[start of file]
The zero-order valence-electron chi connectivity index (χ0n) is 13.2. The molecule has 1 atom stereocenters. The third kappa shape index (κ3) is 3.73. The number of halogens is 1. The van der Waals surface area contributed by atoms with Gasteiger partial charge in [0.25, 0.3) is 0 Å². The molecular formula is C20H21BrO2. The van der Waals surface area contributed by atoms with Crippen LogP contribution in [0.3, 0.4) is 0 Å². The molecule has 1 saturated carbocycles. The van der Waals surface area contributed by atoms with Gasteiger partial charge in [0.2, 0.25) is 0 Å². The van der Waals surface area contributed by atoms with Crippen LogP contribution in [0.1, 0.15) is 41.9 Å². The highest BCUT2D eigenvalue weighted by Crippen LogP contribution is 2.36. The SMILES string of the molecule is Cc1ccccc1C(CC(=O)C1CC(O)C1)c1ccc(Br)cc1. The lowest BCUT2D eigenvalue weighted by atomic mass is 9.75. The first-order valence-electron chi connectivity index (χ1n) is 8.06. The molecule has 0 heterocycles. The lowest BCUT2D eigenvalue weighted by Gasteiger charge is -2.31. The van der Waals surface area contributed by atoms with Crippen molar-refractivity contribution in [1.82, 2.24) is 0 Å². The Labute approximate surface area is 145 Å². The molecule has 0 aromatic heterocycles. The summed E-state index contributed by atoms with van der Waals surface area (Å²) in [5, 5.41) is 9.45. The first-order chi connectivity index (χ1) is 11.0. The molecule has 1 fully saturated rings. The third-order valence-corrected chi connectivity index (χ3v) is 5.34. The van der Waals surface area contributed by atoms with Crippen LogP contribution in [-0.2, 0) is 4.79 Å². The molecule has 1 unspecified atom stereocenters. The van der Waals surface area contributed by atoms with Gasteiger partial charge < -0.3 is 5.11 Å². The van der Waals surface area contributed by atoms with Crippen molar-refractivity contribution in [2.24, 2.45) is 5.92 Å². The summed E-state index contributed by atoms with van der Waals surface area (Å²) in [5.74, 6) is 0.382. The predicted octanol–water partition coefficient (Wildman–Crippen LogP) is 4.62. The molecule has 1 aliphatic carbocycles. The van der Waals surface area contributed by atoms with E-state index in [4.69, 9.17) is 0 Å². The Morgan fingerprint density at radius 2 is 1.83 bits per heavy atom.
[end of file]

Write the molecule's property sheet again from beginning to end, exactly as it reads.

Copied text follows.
The zero-order valence-electron chi connectivity index (χ0n) is 13.2. The molecule has 1 atom stereocenters. The third kappa shape index (κ3) is 3.73. The number of halogens is 1. The van der Waals surface area contributed by atoms with Gasteiger partial charge in [0.25, 0.3) is 0 Å². The molecular formula is C20H21BrO2. The van der Waals surface area contributed by atoms with Crippen LogP contribution in [0.3, 0.4) is 0 Å². The molecule has 1 saturated carbocycles. The van der Waals surface area contributed by atoms with Gasteiger partial charge in [0.2, 0.25) is 0 Å². The van der Waals surface area contributed by atoms with Crippen LogP contribution in [0.1, 0.15) is 41.9 Å². The highest BCUT2D eigenvalue weighted by Crippen LogP contribution is 2.36. The SMILES string of the molecule is Cc1ccccc1C(CC(=O)C1CC(O)C1)c1ccc(Br)cc1. The lowest BCUT2D eigenvalue weighted by atomic mass is 9.75. The first-order valence-electron chi connectivity index (χ1n) is 8.06. The molecule has 0 heterocycles. The lowest BCUT2D eigenvalue weighted by Gasteiger charge is -2.31. The van der Waals surface area contributed by atoms with Crippen molar-refractivity contribution in [1.82, 2.24) is 0 Å². The Labute approximate surface area is 145 Å². The molecule has 0 aromatic heterocycles. The summed E-state index contributed by atoms with van der Waals surface area (Å²) in [5, 5.41) is 9.45. The first-order chi connectivity index (χ1) is 11.0. The molecule has 1 fully saturated rings. The third-order valence-corrected chi connectivity index (χ3v) is 5.34. The van der Waals surface area contributed by atoms with Crippen LogP contribution in [-0.2, 0) is 4.79 Å². The molecule has 1 unspecified atom stereocenters. The van der Waals surface area contributed by atoms with Gasteiger partial charge < -0.3 is 5.11 Å². The van der Waals surface area contributed by atoms with Crippen molar-refractivity contribution in [2.24, 2.45) is 5.92 Å². The summed E-state index contributed by atoms with van der Waals surface area (Å²) in [5.74, 6) is 0.382. The predicted octanol–water partition coefficient (Wildman–Crippen LogP) is 4.62. The molecule has 1 aliphatic carbocycles. The van der Waals surface area contributed by atoms with E-state index in [4.69, 9.17) is 0 Å². The Morgan fingerprint density at radius 2 is 1.83 bits per heavy atom.